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Questions Of The Day (1-6)

Questions For Oral Answer Wednesday, 23 June 1999

The following are paraphrases of today's questions for oral answer. They are not complete or official, the official record of Parliamentary proceedings is Hansard, which is not finalised some days after the event.

Question 1

. Gerry Brownlee to the Minister of Social Services, Work and Income Roger Sowry:

Q: Does he agree with recent comments that unemployment figures have increased by 85,000?

A: (Wyatt Creech on behalf) No. Absolutely not. The number of unemployed fell by 8000 in February. Nearly every figure in the interview is incorrect. People in responsible positions should supply the public with correct information. 4000 fewer DPB beneficiaries than at the same time last year. The proportions of DPB's cancelled due to return to work has increased from 22% to 32%. We are improving the situation.

Q: (Anderton - Alliance) Can he confirm that there were 103,000 jobless in 1984 and now 220,000 jobless?

A: It may have escaped the members attention but the population has increased in that period. The number of people in work is higher than it has ever been.

Question 2.

Rt Hon. Helen Clark to the Prime Minister Jenny Shipley:

Q: In view of her reported challenge to Television New Zealand to release the range of figures under discussion with John Hawkesby, will she, as Prime Minister, require the Minister of State Services and the Minister responsible for the Fire Service, to release details of the payment made to Mrs Jean Martin when she resigned from the Fire Service; if not, why not?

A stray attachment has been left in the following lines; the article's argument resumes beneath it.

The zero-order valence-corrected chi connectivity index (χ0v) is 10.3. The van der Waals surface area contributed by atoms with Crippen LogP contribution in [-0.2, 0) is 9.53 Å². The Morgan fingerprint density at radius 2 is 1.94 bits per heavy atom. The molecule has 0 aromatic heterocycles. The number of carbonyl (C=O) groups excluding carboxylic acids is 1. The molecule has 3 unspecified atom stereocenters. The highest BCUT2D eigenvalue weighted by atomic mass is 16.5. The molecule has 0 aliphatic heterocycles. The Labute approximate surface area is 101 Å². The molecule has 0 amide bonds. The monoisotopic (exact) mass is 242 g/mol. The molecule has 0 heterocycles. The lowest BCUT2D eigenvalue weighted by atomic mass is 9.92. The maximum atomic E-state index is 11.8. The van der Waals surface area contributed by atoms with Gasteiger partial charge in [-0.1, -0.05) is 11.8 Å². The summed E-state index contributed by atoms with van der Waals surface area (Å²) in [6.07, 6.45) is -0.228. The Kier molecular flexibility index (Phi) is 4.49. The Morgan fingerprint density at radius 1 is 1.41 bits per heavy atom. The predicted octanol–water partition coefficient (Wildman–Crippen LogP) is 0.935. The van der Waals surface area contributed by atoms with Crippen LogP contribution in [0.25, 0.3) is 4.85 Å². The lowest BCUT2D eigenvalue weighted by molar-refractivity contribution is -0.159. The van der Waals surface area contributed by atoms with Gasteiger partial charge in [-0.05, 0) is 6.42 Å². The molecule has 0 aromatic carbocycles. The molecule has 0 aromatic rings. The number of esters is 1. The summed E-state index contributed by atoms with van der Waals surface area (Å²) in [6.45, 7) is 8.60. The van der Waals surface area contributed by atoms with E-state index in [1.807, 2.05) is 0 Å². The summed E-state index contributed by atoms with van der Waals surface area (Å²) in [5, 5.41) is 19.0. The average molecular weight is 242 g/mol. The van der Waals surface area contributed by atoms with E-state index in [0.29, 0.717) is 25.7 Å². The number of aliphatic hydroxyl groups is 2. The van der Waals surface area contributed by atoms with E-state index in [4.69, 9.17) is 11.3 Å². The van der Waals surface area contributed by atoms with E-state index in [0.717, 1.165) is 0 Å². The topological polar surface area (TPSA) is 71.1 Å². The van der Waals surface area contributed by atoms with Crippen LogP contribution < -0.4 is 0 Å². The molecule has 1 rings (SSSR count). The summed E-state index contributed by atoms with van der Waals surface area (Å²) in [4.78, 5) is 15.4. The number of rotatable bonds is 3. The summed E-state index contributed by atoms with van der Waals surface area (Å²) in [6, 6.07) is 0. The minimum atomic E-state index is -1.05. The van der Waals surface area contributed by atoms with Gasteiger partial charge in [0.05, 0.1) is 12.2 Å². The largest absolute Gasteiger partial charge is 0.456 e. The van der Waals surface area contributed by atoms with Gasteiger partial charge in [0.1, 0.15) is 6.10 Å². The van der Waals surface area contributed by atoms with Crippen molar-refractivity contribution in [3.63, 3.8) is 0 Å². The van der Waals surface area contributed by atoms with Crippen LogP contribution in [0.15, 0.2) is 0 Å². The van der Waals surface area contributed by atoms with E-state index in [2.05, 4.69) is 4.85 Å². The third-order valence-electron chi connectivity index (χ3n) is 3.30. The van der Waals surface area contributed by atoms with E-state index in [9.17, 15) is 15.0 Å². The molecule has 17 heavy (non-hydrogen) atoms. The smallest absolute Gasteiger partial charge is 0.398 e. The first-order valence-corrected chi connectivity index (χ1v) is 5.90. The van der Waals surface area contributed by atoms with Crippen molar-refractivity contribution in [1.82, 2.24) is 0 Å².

A: My purpose in making the points I did, is that if we are going to discuss these things we should have one set of rules for people employed by Government departments, SOE's and Crown Entities. I remind the Members opposite that there are people in the public service who are aware that the Labour opposition wants us as Ministers to be aware of all their individual contracts. If that is what they are saying then say it properly.

Q: Does she accept that she misled the nation and that her standards are below those she stands for

A: I made it clear yesterday that I was led to believe that a settlement had been made. I now accept that it is not, and that it is still under discussion. I notice also that the man concerned is happy to have the details made public once finalised. While the Labour Opposition makes great play of this - in the late 1980s they made a flood of these excessive payouts. For example Government Print - there people got huge golden handshakes only to turn up doing the same job on Monday morning. We are going to fix this. Trevor Mallard has made great play of this. He was also here when many, many six figure sums were paid to individuals.. (much disorder) You won't win the election on dirt.

Question 3.

Peter Brown to the Prime Minister Jenny Shipley:

Q: Why does she continue to have Ministers in charge of various portfolios when increasingly Ministers are claiming to be not responsible for the actions of their boards?